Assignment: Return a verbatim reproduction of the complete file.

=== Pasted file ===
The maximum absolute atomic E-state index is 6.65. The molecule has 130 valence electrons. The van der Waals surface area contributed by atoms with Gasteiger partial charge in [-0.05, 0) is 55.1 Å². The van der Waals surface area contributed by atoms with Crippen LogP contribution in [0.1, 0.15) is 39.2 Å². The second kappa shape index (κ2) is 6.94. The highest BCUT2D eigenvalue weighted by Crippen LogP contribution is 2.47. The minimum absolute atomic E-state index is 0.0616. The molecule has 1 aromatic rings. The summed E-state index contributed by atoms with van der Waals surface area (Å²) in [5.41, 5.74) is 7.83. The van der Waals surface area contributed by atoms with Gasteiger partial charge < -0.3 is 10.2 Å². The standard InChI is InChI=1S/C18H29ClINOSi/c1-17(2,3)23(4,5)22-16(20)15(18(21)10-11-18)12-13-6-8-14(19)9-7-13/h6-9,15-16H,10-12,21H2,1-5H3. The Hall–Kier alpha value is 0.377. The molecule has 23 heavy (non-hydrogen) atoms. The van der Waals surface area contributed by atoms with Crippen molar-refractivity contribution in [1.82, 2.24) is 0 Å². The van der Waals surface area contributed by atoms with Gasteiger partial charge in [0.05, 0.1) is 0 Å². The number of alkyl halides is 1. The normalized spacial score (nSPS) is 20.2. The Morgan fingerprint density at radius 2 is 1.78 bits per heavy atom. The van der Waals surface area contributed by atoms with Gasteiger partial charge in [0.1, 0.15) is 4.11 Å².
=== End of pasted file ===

The maximum absolute atomic E-state index is 6.65. The molecule has 130 valence electrons. The van der Waals surface area contributed by atoms with Gasteiger partial charge in [-0.05, 0) is 55.1 Å². The van der Waals surface area contributed by atoms with Crippen LogP contribution in [0.1, 0.15) is 39.2 Å². The second kappa shape index (κ2) is 6.94. The highest BCUT2D eigenvalue weighted by Crippen LogP contribution is 2.47. The minimum absolute atomic E-state index is 0.0616. The molecule has 1 aromatic rings. The summed E-state index contributed by atoms with van der Waals surface area (Å²) in [5.41, 5.74) is 7.83. The van der Waals surface area contributed by atoms with Gasteiger partial charge < -0.3 is 10.2 Å². The standard InChI is InChI=1S/C18H29ClINOSi/c1-17(2,3)23(4,5)22-16(20)15(18(21)10-11-18)12-13-6-8-14(19)9-7-13/h6-9,15-16H,10-12,21H2,1-5H3. The Hall–Kier alpha value is 0.377. The molecule has 23 heavy (non-hydrogen) atoms. The van der Waals surface area contributed by atoms with Crippen molar-refractivity contribution in [1.82, 2.24) is 0 Å². The van der Waals surface area contributed by atoms with Gasteiger partial charge in [0.05, 0.1) is 0 Å². The number of alkyl halides is 1. The normalized spacial score (nSPS) is 20.2. The Morgan fingerprint density at radius 2 is 1.78 bits per heavy atom. The van der Waals surface area contributed by atoms with Gasteiger partial charge in [0.1, 0.15) is 4.11 Å².